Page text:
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Logo of Phnom Penh Post newspaper Phnom Penh Post - Cambodia's students flock to learn English

Cambodia's students flock to learn English

Cambodia's students flock to learn English

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Since Cambodia opened up to the free market in the past decade, the number of

English schools has mushroomed. Many Phnom Penh streets are strung with colorful

advertisements designed to tempt young people into the classrooms.

For students in Ngeth Darith's TOEFL class learning English can open doors to a brighter future.

Street 164, south of Baktuk Primary School, is crowded from

dawn till dusk with hundreds of young students who believe English is the

younger generat-ion's best bet.

Fifteen-year-old secondary school student

Prom Rithy is hopeful that learning English will help him to find a good job in

a private company once he has finished his studies. Rithy is not alone: the past

few years have seen a surge in the number of students learning English as well

as schools that provide the service.

Rithy started learning English last

year. He found that the standard available at school was not good enough, so he

now spends an extra two hours each day studying the language

privately.

"Better human resources are needed for Cambodia's

development," he says, "so I decided to study English in the hope that I will

find a good job in a company when I have finished."

In 1996, the Ministry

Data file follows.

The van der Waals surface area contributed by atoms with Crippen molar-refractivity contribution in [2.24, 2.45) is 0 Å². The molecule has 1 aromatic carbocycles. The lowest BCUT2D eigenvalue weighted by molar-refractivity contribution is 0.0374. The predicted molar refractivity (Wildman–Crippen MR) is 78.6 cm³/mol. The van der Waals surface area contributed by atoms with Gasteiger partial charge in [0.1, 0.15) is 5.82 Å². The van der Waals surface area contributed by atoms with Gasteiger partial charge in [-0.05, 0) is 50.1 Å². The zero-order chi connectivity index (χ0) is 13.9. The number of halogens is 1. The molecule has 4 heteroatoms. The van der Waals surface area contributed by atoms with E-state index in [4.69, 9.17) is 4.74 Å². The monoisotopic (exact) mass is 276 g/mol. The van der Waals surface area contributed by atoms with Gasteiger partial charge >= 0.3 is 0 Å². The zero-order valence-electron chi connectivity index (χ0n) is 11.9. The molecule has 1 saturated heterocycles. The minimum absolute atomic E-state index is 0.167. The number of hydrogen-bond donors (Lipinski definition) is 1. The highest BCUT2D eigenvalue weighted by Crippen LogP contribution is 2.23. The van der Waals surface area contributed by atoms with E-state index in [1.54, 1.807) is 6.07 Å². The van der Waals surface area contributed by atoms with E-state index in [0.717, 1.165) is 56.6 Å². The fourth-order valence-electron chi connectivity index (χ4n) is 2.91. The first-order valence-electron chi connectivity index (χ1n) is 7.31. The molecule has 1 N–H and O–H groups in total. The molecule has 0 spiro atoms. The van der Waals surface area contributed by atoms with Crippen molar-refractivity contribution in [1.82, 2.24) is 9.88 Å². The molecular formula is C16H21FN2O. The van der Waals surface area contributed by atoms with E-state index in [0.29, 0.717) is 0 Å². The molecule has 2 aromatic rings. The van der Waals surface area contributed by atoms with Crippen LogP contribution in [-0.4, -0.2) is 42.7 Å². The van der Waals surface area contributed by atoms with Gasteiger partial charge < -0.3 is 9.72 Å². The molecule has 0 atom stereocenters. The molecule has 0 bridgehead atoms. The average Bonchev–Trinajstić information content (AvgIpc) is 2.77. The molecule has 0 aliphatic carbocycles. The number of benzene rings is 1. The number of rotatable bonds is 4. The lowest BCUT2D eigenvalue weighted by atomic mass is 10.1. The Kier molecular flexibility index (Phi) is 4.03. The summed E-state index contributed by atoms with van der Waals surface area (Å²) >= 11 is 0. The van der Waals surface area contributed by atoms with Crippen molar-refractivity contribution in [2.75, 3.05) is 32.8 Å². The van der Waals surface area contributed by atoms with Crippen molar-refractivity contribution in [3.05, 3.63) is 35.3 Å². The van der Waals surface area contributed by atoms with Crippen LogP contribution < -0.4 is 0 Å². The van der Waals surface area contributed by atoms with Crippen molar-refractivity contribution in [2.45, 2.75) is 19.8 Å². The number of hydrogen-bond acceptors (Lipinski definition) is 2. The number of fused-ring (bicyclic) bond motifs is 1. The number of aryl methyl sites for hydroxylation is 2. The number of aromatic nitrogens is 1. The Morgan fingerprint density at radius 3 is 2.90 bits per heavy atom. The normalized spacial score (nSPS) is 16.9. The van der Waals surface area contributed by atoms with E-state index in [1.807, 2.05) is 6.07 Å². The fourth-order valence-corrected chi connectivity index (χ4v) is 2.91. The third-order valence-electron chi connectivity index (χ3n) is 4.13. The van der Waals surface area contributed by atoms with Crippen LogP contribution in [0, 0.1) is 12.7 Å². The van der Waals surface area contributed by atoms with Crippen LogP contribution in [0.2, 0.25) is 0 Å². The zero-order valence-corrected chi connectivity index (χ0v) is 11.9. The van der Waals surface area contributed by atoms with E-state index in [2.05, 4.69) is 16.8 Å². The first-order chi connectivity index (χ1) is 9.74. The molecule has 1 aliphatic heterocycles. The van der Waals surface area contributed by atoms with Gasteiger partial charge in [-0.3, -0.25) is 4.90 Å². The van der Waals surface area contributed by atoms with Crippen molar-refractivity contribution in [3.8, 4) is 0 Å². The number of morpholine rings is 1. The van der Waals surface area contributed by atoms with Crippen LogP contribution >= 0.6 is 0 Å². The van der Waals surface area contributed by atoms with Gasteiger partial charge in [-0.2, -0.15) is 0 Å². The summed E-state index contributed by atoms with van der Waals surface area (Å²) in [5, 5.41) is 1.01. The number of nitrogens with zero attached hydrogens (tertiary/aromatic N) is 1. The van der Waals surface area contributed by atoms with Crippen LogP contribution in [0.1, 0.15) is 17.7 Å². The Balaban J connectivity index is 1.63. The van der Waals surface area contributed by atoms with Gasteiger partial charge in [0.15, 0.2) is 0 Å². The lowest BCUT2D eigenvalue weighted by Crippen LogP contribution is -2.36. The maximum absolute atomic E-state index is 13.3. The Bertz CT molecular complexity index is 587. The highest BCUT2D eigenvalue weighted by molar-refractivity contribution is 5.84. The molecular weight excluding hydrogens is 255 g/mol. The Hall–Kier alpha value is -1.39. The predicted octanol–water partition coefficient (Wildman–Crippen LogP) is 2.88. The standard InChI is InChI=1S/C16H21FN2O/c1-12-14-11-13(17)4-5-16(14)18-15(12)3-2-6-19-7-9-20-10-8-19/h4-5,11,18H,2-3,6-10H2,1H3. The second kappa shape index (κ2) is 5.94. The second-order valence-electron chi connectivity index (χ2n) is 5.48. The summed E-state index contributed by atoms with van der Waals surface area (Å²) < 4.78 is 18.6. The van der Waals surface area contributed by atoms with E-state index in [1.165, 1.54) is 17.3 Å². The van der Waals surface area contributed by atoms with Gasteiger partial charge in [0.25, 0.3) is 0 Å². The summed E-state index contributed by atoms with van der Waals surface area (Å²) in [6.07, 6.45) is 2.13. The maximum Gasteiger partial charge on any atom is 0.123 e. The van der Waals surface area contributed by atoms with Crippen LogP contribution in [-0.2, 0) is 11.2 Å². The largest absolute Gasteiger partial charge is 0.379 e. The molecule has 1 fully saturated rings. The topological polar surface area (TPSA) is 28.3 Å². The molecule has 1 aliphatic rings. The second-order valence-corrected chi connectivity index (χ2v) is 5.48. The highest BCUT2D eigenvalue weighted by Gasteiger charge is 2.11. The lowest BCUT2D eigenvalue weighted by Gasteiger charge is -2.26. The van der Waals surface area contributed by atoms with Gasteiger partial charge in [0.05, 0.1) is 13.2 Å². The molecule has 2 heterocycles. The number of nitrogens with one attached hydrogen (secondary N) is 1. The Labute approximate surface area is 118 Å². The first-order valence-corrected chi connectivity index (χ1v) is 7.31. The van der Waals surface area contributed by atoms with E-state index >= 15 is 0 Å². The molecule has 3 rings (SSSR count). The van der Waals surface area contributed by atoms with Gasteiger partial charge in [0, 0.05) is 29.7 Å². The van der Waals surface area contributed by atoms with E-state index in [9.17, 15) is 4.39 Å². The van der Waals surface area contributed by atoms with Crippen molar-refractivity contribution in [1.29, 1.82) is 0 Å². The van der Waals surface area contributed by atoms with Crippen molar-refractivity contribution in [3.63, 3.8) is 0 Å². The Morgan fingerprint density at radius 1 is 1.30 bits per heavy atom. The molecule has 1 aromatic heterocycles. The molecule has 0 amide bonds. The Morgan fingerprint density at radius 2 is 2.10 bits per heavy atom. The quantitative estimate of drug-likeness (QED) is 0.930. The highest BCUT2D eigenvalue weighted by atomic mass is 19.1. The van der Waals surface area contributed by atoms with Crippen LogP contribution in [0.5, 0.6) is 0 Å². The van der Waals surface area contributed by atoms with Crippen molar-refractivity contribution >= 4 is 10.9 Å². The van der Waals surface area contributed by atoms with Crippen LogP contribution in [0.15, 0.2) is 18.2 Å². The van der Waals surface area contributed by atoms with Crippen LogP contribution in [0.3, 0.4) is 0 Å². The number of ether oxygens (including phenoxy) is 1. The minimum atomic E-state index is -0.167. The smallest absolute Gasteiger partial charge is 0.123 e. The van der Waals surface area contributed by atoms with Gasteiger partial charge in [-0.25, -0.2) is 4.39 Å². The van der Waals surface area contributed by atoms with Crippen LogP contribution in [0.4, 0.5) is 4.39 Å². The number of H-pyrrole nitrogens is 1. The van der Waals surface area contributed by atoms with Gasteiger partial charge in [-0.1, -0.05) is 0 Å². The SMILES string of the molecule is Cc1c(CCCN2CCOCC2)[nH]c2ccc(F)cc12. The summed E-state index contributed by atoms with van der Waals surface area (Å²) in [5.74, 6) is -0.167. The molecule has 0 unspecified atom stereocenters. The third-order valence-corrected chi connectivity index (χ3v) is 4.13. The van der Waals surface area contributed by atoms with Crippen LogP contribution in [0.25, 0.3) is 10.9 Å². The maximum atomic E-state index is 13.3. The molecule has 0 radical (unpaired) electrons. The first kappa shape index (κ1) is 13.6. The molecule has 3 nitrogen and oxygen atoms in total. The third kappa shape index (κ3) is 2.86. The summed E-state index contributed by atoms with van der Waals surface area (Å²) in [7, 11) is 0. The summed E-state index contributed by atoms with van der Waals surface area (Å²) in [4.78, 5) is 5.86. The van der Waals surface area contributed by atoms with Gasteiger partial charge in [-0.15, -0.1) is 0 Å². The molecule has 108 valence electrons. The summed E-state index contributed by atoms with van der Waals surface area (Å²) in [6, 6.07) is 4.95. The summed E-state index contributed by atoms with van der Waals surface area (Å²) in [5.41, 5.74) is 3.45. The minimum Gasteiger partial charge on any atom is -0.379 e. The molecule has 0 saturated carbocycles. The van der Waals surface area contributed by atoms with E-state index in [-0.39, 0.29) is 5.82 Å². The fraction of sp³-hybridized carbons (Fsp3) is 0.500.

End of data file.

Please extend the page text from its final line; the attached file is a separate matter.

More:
of Education, Youth and Sports (MoE) included English and French into the

secondary school curriculum starting from Grade 7 (aged from about 14 years).

Students can choose which they would prefer to learn. Statistics show that this

year almost 37,000 Grade 9 students took the English examination, while French

attracted around half as many.

George Tailor, a former consultant who was

involved in an MoE project to train English language teachers, says the increase

in the numbers of students keen to take English lessons has surprised even

him.

He says in 1996 around 7,000 Grade 9 students sat the French

language exam, with 25,000 students sitting for English. That means the number

studying English has increased by half in only five years. Tailor has noticed a

proliferation of English schools in both Phnom Penh and the

provinces.

"There has been a big change," he says. "Students are

interested in learning English for social and cultural reasons and also for job

opportunities. I think that learning English will grow even more than it has

already. English will become increasingly popular and successful."

Tailor

has several reasons for the growth in numbers learning English. First was

Cambodia's admission to the English-medium Asean group in 1999. Second, he says,

is that it is seen as fashionable language given the cultural influence of

foreign countries such as the US and Australia. Third, those who speak English

can more easily find jobs in an increasingly competitive work

environment.

Ngeth Dareth, 38, has taught English since 1992 after

returning from a refugee camp in Malaysia. He found that teaching English earned

him a good living, which gave him the confidence to quit two jobs, the first

with UNICEF and the second with the Cambodian Mine Action Center.

Dareth